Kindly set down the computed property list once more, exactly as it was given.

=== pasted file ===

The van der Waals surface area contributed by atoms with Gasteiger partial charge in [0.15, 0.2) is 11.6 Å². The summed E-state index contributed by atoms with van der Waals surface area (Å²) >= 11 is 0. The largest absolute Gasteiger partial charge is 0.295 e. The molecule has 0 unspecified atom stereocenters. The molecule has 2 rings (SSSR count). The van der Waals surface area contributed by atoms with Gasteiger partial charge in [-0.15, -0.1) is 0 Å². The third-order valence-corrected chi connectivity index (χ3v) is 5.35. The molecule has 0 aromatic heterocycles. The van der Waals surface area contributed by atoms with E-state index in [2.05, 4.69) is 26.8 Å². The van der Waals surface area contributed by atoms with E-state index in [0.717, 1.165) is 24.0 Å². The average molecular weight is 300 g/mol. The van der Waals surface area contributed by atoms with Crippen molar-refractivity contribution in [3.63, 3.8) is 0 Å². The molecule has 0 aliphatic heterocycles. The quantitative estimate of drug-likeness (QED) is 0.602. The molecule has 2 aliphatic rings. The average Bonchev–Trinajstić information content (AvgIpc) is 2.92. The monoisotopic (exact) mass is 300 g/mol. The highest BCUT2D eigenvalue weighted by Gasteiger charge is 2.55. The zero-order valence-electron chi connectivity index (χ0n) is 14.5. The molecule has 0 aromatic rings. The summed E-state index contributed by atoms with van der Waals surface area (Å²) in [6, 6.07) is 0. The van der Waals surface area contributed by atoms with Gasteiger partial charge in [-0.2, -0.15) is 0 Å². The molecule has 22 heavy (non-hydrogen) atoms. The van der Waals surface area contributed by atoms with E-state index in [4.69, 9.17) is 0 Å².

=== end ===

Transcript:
The van der Waals surface area contributed by atoms with Gasteiger partial charge in [0.15, 0.2) is 11.6 Å². The summed E-state index contributed by atoms with van der Waals surface area (Å²) >= 11 is 0. The largest absolute Gasteiger partial charge is 0.295 e. The molecule has 0 unspecified atom stereocenters. The molecule has 2 rings (SSSR count). The van der Waals surface area contributed by atoms with Gasteiger partial charge in [-0.15, -0.1) is 0 Å². The third-order valence-corrected chi connectivity index (χ3v) is 5.35. The molecule has 0 aromatic heterocycles. The van der Waals surface area contributed by atoms with E-state index in [2.05, 4.69) is 26.8 Å². The van der Waals surface area contributed by atoms with E-state index in [0.717, 1.165) is 24.0 Å². The average molecular weight is 300 g/mol. The van der Waals surface area contributed by atoms with Crippen molar-refractivity contribution in [3.63, 3.8) is 0 Å². The molecule has 0 aliphatic heterocycles. The quantitative estimate of drug-likeness (QED) is 0.602. The molecule has 2 aliphatic rings. The average Bonchev–Trinajstić information content (AvgIpc) is 2.92. The monoisotopic (exact) mass is 300 g/mol. The highest BCUT2D eigenvalue weighted by Gasteiger charge is 2.55. The zero-order valence-electron chi connectivity index (χ0n) is 14.5. The molecule has 0 aromatic rings. The summed E-state index contributed by atoms with van der Waals surface area (Å²) in [6, 6.07) is 0. The van der Waals surface area contributed by atoms with Gasteiger partial charge in [-0.2, -0.15) is 0 Å². The molecule has 22 heavy (non-hydrogen) atoms. The van der Waals surface area contributed by atoms with E-state index in [4.69, 9.17) is 0 Å².